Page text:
New Delhi: The battle for power on the high corridors of the Board of Control for Cricket in India (BCCI) is never a dull one. Post Shashank Manohar's sudden resignation as the president of the board president on Tuesday has allowed secretary Anurag Thakur to emerge as the frontrunner for the top job.
Thakur, 41, is understandbly tight-lipped about such an elevation, but reports claimed that senior BCCI office-bearers believe he is set to take over for the remainder of Manohar's tenure, until September 2017.
A report in ESPNcricinfo quoted a senior official from one of the East Zone associations as saying, "There is no other strong candidate to run the BCCI."
According to the board's constitution, Thakur, as BCCI secretary, has to convene a special general body meeting within two weeks to appoint the next president.
And for him to contest for the position, the BJP MP from Hamirpur has to quit as secretary.
Manohar's resignation as the president of the Board of Cricket for Control in India (BCCI) send jitters across the Indian cricketing fraternity.
Speaking to Mid Day from Mahabaleshwar, where he is on a vacation, Manohar said, "I could not work in the present scenario. I don't want to name anyone, but can say I have been forced to resign."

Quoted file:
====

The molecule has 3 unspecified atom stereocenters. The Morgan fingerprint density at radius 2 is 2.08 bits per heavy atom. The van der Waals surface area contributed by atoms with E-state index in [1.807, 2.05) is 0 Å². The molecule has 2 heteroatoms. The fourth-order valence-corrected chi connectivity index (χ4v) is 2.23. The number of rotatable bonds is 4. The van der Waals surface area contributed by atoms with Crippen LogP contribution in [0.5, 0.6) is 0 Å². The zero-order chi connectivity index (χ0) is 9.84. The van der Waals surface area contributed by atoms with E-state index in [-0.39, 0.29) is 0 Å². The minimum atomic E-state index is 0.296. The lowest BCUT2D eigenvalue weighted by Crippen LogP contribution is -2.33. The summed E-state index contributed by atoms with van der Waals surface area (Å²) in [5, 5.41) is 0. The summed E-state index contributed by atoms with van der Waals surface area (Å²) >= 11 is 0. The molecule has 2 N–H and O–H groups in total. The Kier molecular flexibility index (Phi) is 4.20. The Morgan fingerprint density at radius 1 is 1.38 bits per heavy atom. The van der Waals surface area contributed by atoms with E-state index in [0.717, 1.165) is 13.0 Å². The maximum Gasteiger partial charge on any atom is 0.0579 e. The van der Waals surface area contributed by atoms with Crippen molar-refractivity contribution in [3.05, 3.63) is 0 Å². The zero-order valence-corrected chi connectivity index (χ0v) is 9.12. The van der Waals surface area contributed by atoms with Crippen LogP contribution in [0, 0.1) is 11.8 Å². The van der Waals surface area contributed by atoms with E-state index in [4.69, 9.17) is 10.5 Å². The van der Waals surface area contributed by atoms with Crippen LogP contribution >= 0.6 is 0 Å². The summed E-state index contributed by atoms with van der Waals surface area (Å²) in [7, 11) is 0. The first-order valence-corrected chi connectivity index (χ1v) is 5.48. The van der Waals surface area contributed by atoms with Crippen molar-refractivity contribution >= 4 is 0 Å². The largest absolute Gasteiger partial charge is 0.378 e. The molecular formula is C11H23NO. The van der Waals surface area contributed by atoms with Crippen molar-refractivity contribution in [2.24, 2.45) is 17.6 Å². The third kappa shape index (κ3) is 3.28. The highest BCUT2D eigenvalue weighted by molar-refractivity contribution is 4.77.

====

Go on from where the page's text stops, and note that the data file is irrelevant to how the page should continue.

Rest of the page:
The Nagpur-based lawyer started his second stint as the BCCI president in October last year, soon after the death of Jagmohan Dalmiya.
While many believed Manohar's resignation came since he was keen on independently fighting for the post of ICC chairman, but the 58-year-old made it clear that he wasn't happy at the helm of BCCI affairs.
"I don't want to say anything more except that I wanted to run the organisation (BCCI) on my terms and conditions. I didn't want my image be spoiled. I didn't wish to run the board with others' influence," Manohar said.
In a letter addressed to BCCI Secretary Anurag Thakur, Manohar said, "I hereby tender my resignation with immediate effect from the post of President of Board of Control for Cricket in India."
Manohar's exit has come at a critical time when the board is already facing wrath of the Supreme Court to implement sweeping reforms suggested by the Lodha panel.